Apparently, the writing system of Monte Albán began to decline in its usage by the end of period II (Whittaker 1992, p. 6).[12]

Periods IIIA and IIIB (250 - 700 CE)

During the Early Classic (period IIIA, 250-450 CE), writing at Monte Albán became largely limited to calendrical sequences, proper names and toponyms, whereas iconography seems to be used for other purposes (Whittaker 1992, p. 6). This tendency continued and ultimately lead to the abandonment of the system:[12]

The late monuments of Period IIIB (c. a .d . 450-700) exhibit a devastating collapse of the stylistic conventions and structural organization so evident in the works of earlier periods. As in the following, politically post-M onte Alban, Period IV (c. a .d . 700-950), calendrically oriented information alone, including names of individuals, is as abundant and important in Central Oaxaca as at any point in the development of Zapotec writing, though now lacking (...) ordered and complementary date sequences ...

— Whittaker (1992, p.6)

Wider usage and development

The Zapotec script spread widely in southwestern Mesoamerica, possibly as a reflex of hegemonic interests and/or the emergence increasingly wider networks of interaction among the elites.[3] The westernmost extent of Zapotec script is the pacific coast of Oaxaca and Guerrero, with most inscribed material dating from 600 - 900 CE.[13] As a result of its spread, Zapotec writing became multilingual and maximized its logophonic traits, whereas phonetic writing was minimized over time and eventually confined to proper names and toponyms.[3] Traditionally, this process of `devolution' has also been connected to the rising importance of Teotihuacan (Whittaker 1992, p. 6-7).[12]

At its eastern fringe of extension, it has been suggested that Zapotec writing influenced scribal traditions in the Isthmus of Tehuantepec and Chiapas (Urcid 2005, p. 7). At its northwestern boundary, Zapotec writing and Central Mexican influences converged in the development of the Ñuiñe script.[3]

The Zapotec script appears to have gone out of use in the late Classic period. Most inscriptions were carved before 700 CE,[1] and no later than the 10th century, it was replaced by another form of writing that ultimately developed into later Mixtec and Aztec writing systems.[3] It is possible, however, that these were influenced by Zapotec writing.[14]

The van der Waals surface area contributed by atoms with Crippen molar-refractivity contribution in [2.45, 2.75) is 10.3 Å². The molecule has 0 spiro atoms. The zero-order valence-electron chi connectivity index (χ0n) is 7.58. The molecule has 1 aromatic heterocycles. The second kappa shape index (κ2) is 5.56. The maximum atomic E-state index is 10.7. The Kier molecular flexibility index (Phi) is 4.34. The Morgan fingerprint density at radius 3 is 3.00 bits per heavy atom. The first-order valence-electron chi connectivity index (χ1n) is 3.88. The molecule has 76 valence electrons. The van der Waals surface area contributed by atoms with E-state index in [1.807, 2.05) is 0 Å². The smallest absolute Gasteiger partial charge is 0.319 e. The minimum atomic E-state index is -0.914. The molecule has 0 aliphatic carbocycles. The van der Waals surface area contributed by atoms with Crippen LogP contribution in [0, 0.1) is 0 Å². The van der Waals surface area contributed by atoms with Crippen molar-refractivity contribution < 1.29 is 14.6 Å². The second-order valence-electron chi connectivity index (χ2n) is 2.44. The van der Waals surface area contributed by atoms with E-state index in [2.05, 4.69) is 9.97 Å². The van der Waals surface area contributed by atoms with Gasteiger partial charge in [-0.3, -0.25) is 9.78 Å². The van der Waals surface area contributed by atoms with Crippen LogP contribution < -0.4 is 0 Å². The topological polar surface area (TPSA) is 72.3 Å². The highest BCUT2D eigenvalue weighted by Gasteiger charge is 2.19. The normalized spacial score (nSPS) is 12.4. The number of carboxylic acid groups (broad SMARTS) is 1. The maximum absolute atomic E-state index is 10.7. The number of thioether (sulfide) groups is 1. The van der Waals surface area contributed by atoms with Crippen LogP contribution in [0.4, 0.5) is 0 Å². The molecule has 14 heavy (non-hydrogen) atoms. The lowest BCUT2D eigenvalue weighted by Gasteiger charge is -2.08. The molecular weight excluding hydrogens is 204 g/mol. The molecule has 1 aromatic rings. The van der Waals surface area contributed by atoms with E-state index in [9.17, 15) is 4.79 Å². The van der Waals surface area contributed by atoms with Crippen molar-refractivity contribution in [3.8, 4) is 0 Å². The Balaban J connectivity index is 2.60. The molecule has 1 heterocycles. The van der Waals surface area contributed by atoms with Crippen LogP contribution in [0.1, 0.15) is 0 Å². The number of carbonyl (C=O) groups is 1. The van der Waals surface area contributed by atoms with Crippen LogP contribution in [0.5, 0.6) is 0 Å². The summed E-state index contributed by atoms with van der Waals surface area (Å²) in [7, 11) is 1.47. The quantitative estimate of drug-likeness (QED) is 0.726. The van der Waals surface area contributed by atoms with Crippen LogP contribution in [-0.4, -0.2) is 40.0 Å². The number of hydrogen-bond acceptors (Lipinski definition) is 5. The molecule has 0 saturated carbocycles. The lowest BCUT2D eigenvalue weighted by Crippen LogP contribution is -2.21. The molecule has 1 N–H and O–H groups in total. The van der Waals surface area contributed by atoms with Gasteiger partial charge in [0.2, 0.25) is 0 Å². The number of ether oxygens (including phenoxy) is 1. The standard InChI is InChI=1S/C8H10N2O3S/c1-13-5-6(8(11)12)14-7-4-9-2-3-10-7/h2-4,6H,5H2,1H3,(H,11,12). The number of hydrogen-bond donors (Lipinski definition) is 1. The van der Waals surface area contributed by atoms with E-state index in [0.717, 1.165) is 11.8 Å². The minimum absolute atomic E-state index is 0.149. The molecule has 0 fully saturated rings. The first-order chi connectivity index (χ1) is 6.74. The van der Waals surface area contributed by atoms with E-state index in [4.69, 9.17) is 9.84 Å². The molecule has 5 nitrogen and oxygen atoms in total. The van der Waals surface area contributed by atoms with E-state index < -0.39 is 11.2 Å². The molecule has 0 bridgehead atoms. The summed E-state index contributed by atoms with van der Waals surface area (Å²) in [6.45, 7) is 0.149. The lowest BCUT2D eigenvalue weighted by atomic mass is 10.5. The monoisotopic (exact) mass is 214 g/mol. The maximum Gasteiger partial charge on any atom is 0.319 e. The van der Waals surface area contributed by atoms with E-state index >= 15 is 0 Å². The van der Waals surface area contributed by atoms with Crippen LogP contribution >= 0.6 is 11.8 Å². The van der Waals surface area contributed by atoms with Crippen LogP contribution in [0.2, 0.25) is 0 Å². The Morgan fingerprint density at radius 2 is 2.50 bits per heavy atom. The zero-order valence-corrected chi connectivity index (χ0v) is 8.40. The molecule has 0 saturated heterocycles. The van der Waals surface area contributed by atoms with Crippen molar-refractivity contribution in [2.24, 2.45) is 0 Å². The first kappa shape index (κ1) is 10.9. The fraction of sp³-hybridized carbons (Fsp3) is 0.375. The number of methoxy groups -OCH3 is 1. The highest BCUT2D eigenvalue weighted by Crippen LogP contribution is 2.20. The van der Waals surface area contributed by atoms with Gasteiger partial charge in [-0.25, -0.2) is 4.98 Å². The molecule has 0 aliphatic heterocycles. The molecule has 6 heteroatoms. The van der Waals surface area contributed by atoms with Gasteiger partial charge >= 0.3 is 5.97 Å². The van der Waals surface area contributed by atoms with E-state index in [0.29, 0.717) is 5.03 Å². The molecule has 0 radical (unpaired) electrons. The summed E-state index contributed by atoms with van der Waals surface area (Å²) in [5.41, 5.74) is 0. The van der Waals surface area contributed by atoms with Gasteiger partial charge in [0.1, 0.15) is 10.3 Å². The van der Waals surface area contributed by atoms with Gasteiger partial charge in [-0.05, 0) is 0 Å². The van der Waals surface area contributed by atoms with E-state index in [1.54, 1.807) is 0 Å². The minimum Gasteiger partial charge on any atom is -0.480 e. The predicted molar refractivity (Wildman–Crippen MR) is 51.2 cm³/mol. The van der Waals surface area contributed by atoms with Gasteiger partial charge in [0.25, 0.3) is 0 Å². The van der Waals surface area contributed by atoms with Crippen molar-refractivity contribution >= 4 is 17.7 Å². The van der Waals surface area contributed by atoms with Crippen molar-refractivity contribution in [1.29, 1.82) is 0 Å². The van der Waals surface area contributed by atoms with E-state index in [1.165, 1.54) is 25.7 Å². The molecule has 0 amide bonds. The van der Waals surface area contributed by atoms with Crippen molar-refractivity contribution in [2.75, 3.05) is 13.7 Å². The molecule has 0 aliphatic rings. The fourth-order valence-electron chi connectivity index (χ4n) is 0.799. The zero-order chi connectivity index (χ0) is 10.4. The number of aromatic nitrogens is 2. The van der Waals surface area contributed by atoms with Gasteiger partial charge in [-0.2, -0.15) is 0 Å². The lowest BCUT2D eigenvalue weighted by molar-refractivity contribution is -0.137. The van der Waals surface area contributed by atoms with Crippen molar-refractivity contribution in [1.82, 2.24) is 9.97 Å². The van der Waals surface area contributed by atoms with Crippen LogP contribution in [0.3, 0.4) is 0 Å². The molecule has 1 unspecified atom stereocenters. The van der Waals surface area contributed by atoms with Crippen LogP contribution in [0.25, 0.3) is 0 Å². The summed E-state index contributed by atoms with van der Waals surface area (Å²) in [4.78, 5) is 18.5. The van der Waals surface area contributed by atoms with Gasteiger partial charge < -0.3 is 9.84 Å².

References

  1. ^ a b c Marcus, Joyce (1980). "Zapotec Writing". Scientific American. 242 (2): 50–67. ISSN 0036-8733.
  2. ^ a b Carter, Nicholas P. (August 2017). "Epigraphy and Empire: Reassessing Textual Evidence for Formative Zapotec Imperialism". Cambridge Archaeological Journal. 27 (3): 433–450. doi:10.1017/S0959774317000063. ISSN 0959-7743.
  3. ^ a b c d e Javier Urcid (2005), Zapotec Writing: Knowledge, Power, and Memory in Ancient Oaxaca, http://www.famsi.org/zapotecwriting/zapotec_figures.pdf
  4. ^ Houston, S.D. (2004) ‘Writing in Early Mesoamerica’ in S.D. Houston (ed.) The First Writing: Script Invention as History and Process. 274-309. New York: Cambridge University Press, p. 292
  5. ^ Price, T. Douglas; Gary M. Feinman (2005). Images of the Past (Fourth ed.). New York: McGraw-Hill. ISBN 0-07-286311-0. p.321
  6. ^ Price, T. Douglas; Gary M. Feinman (2005). Images of the Past (Fourth ed.). New York: McGraw-Hill. ISBN 0-07-286311-0. p. 322.
  7. ^ Price, T. Douglas; Gary M. Feinman (2005). Images of the Past (Fourth ed.). New York: McGraw-Hill. ISBN 0-07-286311-0.
  8. ^ Blanton, Richard E.; Gary M. Feinman; Stephen A. Kowalewski; Linda M. Nicholas (1999). Ancient Oaxaca: the Monte Albán State. London: Cambridge University Press. ISBN 0-521-57787-X. OCLC 41420906.
  9. ^ Marcus, Joyce (2020). Zapotec Monuments and Political History. University of Michigan Press. ISBN 978-0-915703-93-7.
  10. ^ Spencer, Charles S. (1982). The Cuicatlán Cañada and Monte Albán: A Study of Primary State Formation. New York and London: Academic Press.
  11. ^ Redmond, Elsa M. (1983). "A Fuego y Sangre: Early Zapotec Imperialism in the Cuicatlán Cañada". University of Michigan, Ann Arbor Museum of Anthropology Memoir 16. 16.
  12. ^ a b c Whittaker, Gordon (1992). "The Zapotec Writing System". In Reifler Bricker, Victoria; Andrews, Patricia A. (eds.). Epigraphy. University of Texas Press. pp. 5–19. ISBN 978-0-292-77650-0.
  13. ^ Urcid, Javier (1993). "The Pacific Coast of Oaxace and Guerrero: The westernmost extent of Zapotec script". Ancient Mesoamerica. 4 (1): 141–165. ISSN 0956-5361.
  14. ^ Justeson, John S. (February 1986). "The Origin of Writing Systems: Preclassic Mesoamerica" (PDF). World Archaeology. London: Routledge & Kegan Paul. 17 (3): 449. doi:10.1080/00438243.1986.9979981. ISSN 0043-8243. OCLC 2243103. Archived from the original (online facsimile) on 2009-11-22. Retrieved 2009-06-09.
This page was last edited on 5 May 2020, at 12:05